Panalphabetic window

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A panalphabetic window is a stretch of text that contains all the letters of the alphabet in order. It is a special type of pangram or pangrammatic window.

Natural-sounding panalphabetic sentences are not particularly difficult to construct; the following sequence of 132 letters by Howard Bergerson is often quoted:[1][2][3]

Well, about porn, I can say definitely that although I loathe junk like that myself, I don't propose to question other people's right to it, because, in my view, if sexy magazines and X-rated movies are what they want instead of the real thing, more power to them!

Considerably rarer are short, naturally occurring panalphabetic windows. Based on the letter frequency distribution of a large corpus, Mike Keith calculated the expected window size for English text to be around 3000 letters. His computer-assisted search of Project Gutenberg identified the shortest natural panalphabetic window as a 535-letter passage from The Alkahest, a translation of Honoré de Balzac's La Recherche de l'Absolu:[4]

Soon, little colloquies followed, a few words said in a low voice behind Emmanuel's back, trifling deceptions which give to a look or a word a meaning whose insidious sweetness may be the cause of innocent mistakes . Relying on his intimacy with Felicie, Pierquin tried to discover the secret of Marguerite's journey, and to know if it were really a question of her marriage, and, whether he must renounce all hope; but, notwithstanding his clumsy cleverness in questioning them, neither Balthazar nor Felicie could give him any light, for the good reason that they were in the dark themselves; Marguerite in taking the reins of power seemed to have followed its maxims and kept silence as to her projects.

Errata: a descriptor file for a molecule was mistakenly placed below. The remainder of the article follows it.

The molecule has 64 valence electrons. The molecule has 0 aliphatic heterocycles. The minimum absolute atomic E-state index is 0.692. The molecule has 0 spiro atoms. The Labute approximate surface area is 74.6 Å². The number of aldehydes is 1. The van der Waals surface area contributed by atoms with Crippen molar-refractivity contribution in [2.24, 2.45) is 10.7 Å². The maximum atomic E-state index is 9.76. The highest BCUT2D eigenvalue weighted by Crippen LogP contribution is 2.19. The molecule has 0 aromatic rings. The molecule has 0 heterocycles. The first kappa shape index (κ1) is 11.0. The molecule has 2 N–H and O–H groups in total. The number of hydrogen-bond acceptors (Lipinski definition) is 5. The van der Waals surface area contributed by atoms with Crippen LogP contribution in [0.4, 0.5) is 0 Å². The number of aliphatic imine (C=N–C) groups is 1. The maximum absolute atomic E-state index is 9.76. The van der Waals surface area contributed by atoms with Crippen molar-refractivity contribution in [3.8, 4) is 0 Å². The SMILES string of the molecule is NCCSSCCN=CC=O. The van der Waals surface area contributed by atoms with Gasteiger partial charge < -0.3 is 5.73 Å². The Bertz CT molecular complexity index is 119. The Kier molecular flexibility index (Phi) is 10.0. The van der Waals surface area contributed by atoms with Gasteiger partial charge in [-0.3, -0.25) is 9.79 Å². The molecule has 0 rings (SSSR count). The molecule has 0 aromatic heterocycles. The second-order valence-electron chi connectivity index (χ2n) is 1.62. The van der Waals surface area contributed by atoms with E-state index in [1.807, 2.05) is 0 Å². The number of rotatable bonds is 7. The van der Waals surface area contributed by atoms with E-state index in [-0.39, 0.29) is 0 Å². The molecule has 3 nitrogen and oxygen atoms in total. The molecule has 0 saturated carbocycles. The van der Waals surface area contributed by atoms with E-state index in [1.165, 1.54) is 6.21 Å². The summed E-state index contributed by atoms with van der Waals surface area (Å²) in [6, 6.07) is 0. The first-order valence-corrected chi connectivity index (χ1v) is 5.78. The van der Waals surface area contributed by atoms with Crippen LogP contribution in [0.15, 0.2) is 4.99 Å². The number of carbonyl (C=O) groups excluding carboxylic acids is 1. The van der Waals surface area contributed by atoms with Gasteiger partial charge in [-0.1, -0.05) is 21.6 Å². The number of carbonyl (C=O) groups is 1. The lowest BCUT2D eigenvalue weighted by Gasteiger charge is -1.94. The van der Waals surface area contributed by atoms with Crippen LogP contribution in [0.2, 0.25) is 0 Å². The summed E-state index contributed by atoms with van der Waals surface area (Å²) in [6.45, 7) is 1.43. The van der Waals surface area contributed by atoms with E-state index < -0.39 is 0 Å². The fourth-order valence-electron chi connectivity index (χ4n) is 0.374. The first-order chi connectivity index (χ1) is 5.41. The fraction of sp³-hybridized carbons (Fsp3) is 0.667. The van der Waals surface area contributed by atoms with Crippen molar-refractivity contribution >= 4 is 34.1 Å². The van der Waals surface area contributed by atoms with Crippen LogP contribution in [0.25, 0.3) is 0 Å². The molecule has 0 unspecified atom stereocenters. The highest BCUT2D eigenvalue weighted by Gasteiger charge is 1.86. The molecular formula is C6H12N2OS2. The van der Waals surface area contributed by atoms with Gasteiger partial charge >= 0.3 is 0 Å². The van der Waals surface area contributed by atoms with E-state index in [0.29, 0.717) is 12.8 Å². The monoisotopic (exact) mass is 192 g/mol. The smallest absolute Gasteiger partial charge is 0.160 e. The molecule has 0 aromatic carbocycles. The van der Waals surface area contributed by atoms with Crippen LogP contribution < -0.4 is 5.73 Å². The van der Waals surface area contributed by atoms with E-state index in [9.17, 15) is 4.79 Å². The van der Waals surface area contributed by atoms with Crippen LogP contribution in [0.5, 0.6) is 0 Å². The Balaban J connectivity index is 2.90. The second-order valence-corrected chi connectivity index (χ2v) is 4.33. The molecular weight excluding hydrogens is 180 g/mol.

The gloomy sadness of Balthazar and his great depression made it difficult to get through the evenings.

See also[edit]


  1. ^ Bergerson, Howard (August 1980). "Kickshaws". Word Ways: The Journal of Recreational Linguistics. 13 (3): 175–186.
  2. ^ Eckler, Jr., A. Ross (May 2010). "Howard Bergerson". Word Ways: The Journal of Recreational Linguistics. 43 (2): 82–88.
  3. ^ Eckler, Ross (1997). Making the Alphabet Dance: Recreational Wordplay. St Martins Griffin. p. 160. ISBN 978-0312155803.
  4. ^ Keith, Mike (February 2001). "Panalphabetic Windows in Literature". Word Ways: The Journal of Recreational Linguistics. 34 (1): 74–76.